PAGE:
summer sun
creeps across the floor
five days more

in the trees
cicadas whisper–
the grind of the bus

back to school:
familiar hallways

assigned seats–
pointy crayons
in neat rows

someone else’s name
in my book

stepping out
on the ice

(c) 2012 Elizabeth Ehrenfest Steinglass, all rights reserved

For more Poetry Friday go to Sylvia Vardell’s Poetry for Children.

photo Sylvia Duckworth

Work in the night
Wrapping the garden in
Silk ribbons, turning peas into


The girls
Unearth the beets.
They pull their hair and scrub
Their cheeks and fill the sink with hands
Dyed pink.


Grow slowly, each
Line slightly longer than
The one before, building up to
The end.


I was reminded of the cinquain by a fellow poet this week, so I went back and read again about Adelaide Crapsey and the form she invented. Crapsey appreciated haiku and invented her own, similar form, the cinquain, which has five lines of two, four, six, eight, then two syllables. After writing many haiku over the summer, I was curious to revisit the cinquain to see how it might feel different to write in a form that was intended for English. I even took one of my haiku from last week and rewrote it as a cinquain. For me the haiku feels like two photographs brushing against one another as they fall, while the cinquain feels like climbing a little hill before jumping off the other side.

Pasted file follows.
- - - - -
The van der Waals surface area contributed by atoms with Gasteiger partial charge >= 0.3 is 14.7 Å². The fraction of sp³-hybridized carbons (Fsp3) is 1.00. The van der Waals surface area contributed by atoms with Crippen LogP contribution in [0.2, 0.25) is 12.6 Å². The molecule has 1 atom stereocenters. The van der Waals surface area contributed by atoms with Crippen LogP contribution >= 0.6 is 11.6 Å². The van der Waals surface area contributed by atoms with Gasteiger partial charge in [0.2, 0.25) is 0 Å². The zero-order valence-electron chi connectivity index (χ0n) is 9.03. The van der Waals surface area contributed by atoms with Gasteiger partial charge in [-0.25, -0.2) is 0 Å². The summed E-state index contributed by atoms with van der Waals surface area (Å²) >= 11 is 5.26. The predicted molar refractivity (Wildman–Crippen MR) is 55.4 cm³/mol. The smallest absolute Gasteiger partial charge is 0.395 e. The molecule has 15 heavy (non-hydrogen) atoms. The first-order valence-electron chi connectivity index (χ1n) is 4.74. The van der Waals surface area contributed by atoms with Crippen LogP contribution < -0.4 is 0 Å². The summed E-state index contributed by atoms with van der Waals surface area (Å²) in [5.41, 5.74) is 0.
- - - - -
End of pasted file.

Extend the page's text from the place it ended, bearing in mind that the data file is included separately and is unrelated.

For more Poetry Friday go to A Year of Reading

(c) 2012 Elizabeth Ehrenfest Steinglass, all rights reserved

tug the vine

a summer sunshower
harvesting rainbow chard

scrubbed beets
a sink full
of pink hands

a dog
     a splash
          swaying cattails

one more carrot
yanked from the garden
a car starting

August leaves
sag in the afternoon
I count days

(c) 2012 Elizabeth Ehrenfest Steinglass, all rights reserved

We were lucky enough to spend a few days in Vermont with dear friends. The highlight of our trip was harvesting vegetables from the garden–tomatoes, carrots, beets, broccoli, and rainbow chard. The kids especially loved pulling the carrots and beets from the dirt and scrubbing them in the sink. I wrote these haiku when we got home, savoring my memories of those days far from the city. They make quite a contrast to the haiku from June. The end of the summer is in the air. For more Poetry Friday go to Violet Nesdoly/poems.